Alcohol Use Disorder (AUD) is a major problem with more than an estimated 76 million people worldwide meeting the diagnostic criteria. Current treatments are limited to three FDA-approved medications that are largely ineffective even when combined with psychosocial intervention, as is evident by the high relapse rate. As such, the search for more novel treatments represents an important public health goal. To this end, the following protocol utilizes two simple rodent drinking models to assess the preclinical efficacy of lead anti-alcohol compounds: two-bottle choice (TBC) and drinking in the dark (DID). The former allows mice to voluntary drink in moderation while the latter induces mice to voluntary consume a large amount of alcohol in a short period that mimics binge drinking. The simple and high throughput nature of both of these paradigms allow for rapid screening of pharmacological agents or for identifying strains of mice that exhibit certain voluntary drinking behavior.
Daryl L Davies; Liana Asatryan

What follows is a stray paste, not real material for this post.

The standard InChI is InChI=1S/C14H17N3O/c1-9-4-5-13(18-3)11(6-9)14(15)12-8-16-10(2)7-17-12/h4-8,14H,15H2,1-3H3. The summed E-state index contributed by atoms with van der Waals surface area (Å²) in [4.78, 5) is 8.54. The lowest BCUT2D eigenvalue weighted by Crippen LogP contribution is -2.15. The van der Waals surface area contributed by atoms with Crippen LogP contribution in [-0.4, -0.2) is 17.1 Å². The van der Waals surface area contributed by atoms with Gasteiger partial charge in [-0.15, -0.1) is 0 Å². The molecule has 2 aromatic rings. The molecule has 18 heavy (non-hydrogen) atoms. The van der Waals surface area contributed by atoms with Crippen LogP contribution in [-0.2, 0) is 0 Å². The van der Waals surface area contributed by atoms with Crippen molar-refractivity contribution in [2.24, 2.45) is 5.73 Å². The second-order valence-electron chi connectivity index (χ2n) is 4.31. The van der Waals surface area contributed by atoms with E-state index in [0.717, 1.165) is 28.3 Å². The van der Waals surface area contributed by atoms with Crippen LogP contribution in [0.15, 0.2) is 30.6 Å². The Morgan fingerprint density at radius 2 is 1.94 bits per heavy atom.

Neuroinflammation is one of the mechanisms leading to neurodegenerative brain damage induced by chronic alcohol (ethanol) exposure. Microglia play a major role in the development of innate immune responses to environmental injuries including ethanol. Adenosine 5″-triphosphate (ATP)-activated purinergic P2X receptor (P2XR) subtypes, P2X4Rs and P2X7Rs, are endogenously expressed in microglia and can modulate their activity. These 2 P2XR subtypes differ pharmacologically and functionally: 1) P2X4Rs are activated at lower (≤0.1 mM) whereas P2X7Rs - at higher (≥1.0 mM) ATP concentrations; 2) P2X4R activation contributes to the release of brain derived neurotrophic factor and its role in tactile allodynia and neuropathic pain is demonstrated; 3) Due to its role in the secretion of pro-inflammatory IL-1β, P2X7Rs have been implicated in the development of neurodegenerative pathologies, pain and morphine tolerance. To date, the roles of individual P2XR subtypes in ethanol effects on microglia and the functional consequences are not completely understood. Based on the existing knowledge on the pharmacological and functional differences between P2X4Rs and P2X7Rs, the present work tested the hypothesis that P2X4Rs and P2X7Rs play differential roles in ethanol action in microglia. Effects of ethanol on P2X4R and P2X7R activity, expression and functional consequences were determined using murine BV2 microglial cells. Ethanol (≥100 mM) inhibited P2X4Rs but was inactive on P2X7 channel activity. Ethanol (25, 100 mM) inhibited P2X4R-mediated microglia migration whereas it potentiated pore formation in P2X7Rs. Furthermore, ethanol (25, 100 mM) potentiated P2X7R-mediated IL-1β secretion from BV2 microglia. Ethanol also induced protein expression for both P2XR subtypes. Overall, the findings identify differential roles for P2X4Rs and P2X7Rs in regards to ethanol effects on microglia which may be linked to different stages of ethanol exposure.